“My proud father suggested “being clever” as an explanation. But I was painfully aware that some people who could not understand the differential could easily do things I found much more difficult. Slowly I began to formulate what I still consider the fundamental fact about learning: Anything is easy if you can assimilate it to […]
“In many schools today, the phrase “computer-aided instruction” means making the computer teach the child. One might say the computer is being used to program the child. In my vision, the child programs the computer and, in doing so, both acquires a sense of mastery over a piece of the most modern and powerful technology
“When people claim that my vision of education does away with teachers, I get very upset. That turns on its head what I’ve been trying to say. Schools give teachers very little opportunity to teach. They spend most of their time brainwashing or forcing children to do rote activities nobody believes in. In the kind of learning environment I envision, teachers can really teach.” Greth, C. V. (2983). Seymour Papert on Education and Language. Atari Connection (Fall 1983), 22-25. Retrieved from https://ia801708.us.archive.org/9/items/Atari_Connection_Volume_3_Number_3_1983-09_Atari_US/Atari_Connection_Volume_3_Number_3_1983-09_Atari_US_text.pdf
Curator’s Note: Melody Ayres-Griffiths, Editor of Paleotronic Magazine, recently sent me a link to this obscure 1983 Seymour Papert interview found at the Internet Archive (full issue). The issue followed a predictable storyline from that era – debate Logo vs. BASIC. Another old friend of mine, Arthur Luhrmann, was setup in a virtual debate with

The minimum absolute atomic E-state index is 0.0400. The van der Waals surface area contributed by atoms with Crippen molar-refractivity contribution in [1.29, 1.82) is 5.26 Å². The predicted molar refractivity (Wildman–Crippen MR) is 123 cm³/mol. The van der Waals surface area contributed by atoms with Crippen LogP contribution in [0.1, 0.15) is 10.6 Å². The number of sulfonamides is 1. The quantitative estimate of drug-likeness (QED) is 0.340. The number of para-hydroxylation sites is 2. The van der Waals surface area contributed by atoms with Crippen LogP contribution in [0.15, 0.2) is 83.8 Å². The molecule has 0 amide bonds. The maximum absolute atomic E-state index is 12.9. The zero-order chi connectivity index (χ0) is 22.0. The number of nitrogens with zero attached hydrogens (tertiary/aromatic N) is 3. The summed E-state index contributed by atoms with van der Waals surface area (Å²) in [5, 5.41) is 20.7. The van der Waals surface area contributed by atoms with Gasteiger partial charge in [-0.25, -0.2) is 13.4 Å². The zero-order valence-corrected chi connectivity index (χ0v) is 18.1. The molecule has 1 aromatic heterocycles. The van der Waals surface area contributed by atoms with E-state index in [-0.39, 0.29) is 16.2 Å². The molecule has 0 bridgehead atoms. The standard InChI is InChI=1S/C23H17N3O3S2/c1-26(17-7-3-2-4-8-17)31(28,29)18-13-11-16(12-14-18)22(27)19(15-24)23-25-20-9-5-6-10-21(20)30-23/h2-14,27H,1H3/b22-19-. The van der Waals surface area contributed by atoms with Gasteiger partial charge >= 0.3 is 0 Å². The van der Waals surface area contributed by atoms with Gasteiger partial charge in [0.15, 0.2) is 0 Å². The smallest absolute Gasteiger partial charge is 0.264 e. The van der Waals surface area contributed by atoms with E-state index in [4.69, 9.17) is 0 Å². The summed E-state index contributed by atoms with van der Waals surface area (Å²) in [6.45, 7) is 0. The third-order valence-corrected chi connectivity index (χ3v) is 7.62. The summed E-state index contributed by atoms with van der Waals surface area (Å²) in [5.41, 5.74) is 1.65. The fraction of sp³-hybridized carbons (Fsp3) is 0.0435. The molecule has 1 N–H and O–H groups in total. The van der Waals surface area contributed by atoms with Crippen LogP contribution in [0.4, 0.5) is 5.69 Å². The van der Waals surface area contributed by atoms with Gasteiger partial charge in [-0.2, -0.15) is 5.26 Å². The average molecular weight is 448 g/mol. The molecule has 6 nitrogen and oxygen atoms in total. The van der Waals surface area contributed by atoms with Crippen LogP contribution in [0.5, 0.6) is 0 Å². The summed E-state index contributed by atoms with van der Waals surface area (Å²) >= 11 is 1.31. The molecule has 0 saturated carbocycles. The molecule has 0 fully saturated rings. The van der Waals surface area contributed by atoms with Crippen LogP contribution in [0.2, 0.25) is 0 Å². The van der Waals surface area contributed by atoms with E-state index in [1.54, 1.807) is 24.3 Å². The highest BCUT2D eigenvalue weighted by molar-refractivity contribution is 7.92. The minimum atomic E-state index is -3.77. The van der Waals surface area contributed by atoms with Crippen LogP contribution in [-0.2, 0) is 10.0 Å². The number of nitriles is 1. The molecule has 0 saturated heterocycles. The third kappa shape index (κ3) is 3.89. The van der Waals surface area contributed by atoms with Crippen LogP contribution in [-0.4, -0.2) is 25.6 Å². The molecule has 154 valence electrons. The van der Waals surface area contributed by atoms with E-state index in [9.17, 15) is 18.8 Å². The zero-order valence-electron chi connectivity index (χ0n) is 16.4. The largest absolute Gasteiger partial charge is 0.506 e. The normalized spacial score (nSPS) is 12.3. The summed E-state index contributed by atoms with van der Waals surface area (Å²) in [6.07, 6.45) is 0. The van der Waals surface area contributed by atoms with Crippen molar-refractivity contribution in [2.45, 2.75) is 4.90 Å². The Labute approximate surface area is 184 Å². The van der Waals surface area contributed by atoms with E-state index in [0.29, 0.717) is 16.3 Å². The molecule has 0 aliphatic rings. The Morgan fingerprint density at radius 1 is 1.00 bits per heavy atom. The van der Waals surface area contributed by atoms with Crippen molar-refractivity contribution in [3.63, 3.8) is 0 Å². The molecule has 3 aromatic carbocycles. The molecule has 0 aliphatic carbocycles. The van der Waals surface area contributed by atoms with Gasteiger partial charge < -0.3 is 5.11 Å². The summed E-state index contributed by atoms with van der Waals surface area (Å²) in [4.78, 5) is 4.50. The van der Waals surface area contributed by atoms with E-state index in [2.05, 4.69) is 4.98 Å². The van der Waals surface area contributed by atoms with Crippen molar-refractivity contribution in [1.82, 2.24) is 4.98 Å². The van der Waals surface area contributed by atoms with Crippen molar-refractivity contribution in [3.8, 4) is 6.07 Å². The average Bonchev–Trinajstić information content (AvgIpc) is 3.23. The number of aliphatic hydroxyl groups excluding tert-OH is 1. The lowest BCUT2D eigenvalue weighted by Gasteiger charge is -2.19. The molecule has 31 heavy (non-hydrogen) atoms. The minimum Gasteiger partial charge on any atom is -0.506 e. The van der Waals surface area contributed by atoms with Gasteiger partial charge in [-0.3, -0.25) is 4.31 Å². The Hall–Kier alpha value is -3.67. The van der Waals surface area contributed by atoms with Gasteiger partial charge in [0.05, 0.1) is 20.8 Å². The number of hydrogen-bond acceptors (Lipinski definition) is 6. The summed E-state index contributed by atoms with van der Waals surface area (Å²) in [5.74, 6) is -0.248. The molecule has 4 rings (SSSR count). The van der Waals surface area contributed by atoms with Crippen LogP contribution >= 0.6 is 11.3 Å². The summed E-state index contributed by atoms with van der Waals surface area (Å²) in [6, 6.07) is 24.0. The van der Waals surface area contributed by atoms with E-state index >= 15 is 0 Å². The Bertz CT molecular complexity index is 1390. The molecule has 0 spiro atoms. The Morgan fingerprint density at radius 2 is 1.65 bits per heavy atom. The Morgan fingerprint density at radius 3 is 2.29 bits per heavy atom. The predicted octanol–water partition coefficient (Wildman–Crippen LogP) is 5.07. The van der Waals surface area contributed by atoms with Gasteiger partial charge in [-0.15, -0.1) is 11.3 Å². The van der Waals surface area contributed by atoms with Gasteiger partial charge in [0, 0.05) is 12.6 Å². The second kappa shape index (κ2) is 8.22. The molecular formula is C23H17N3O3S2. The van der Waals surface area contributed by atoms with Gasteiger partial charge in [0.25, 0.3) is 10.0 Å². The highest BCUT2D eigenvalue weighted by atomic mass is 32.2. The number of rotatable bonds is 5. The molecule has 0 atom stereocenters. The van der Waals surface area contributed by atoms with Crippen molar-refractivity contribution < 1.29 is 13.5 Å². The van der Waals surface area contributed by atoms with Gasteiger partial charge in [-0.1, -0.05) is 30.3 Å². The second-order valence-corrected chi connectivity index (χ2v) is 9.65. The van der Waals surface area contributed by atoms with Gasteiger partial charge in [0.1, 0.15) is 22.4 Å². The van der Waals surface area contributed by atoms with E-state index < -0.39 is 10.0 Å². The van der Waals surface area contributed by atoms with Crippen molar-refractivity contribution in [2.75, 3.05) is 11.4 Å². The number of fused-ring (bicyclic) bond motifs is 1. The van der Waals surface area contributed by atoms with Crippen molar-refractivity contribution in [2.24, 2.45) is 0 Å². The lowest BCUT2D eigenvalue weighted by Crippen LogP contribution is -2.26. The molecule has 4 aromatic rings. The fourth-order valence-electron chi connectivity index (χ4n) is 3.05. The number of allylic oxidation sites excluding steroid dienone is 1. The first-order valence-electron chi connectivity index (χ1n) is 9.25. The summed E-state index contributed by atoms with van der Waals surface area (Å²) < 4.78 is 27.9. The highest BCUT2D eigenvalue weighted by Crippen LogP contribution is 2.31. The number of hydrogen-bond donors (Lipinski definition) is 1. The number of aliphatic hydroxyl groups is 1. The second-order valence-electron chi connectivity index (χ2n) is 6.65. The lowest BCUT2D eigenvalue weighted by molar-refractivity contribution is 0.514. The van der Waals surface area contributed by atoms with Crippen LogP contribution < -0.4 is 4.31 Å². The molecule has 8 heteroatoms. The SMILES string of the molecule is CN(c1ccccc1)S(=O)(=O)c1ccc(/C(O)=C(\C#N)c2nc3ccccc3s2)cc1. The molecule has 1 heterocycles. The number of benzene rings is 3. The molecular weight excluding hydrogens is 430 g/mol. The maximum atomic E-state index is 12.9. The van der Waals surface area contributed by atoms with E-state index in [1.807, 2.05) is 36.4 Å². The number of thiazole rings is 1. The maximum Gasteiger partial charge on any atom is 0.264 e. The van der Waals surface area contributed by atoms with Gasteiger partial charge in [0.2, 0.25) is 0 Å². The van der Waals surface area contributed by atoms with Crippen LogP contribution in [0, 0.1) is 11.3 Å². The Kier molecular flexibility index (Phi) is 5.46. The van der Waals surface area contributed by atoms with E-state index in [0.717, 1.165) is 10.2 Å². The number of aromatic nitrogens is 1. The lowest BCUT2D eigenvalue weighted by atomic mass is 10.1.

“Connecting new knowledge to things you know and love, and things you think you can do, makes you feel good about it, makes you take it in in a form that is your own. By taking in knowledge in a form that feels to you as you, you change your feelings about yourself as well.
This commercial video, produced around 1986, features Seymour Papert answering questions from teachers. This discussion explores many of Papert’s recurring themes of children, computers, and powerful ideas. Papert also interprets Piagetian theory for the assembled practitioners. Transcript Seymour Papert: Should we sit down? I think what I learned most from Piaget is that the
The following excerpt of Seymour Papert speaking comes from a videodisc produced by the MIT Media Lab circa 1986-87. Transcript Seymour Papert: This is an attempt to make a sketch of what a school of the future might be like. Now, nobody really knows what the future will be like, but we know what it
The Conservation of Piaget: The Computer as Grist to the Constructivist Mill is an overlooked academic paper written by Seymour Papert in 1988. It represents one of Dr. Papert’s few published works of psychology and clarifies some misconceptions of Piaget while introducing perspectives from women’s studies. Papert, S. (1988). The Conservation of Piaget: The Computer as
Here is a promotional video produced by the Father of Educational Computing and the Maker Movement, Dr. Seymour Papert, for the LEGO company circa 1987. It introduces learning through robotics construction and Logo programming in an inner-city Boston public school, The Hennigan School. Seymour Papert Introduces LEGO TC Logo from Gary Stager on Vimeo.
The MIT Media Lab is celebrating its 30th anniversary. Seymour Papert was one of the founders of the Media Lab and in this video created by LEGO, his influence on learning and technology for children. 30 years of collaboration towards empowering children to be creative thinkers from LEGO Foundation on Vimeo.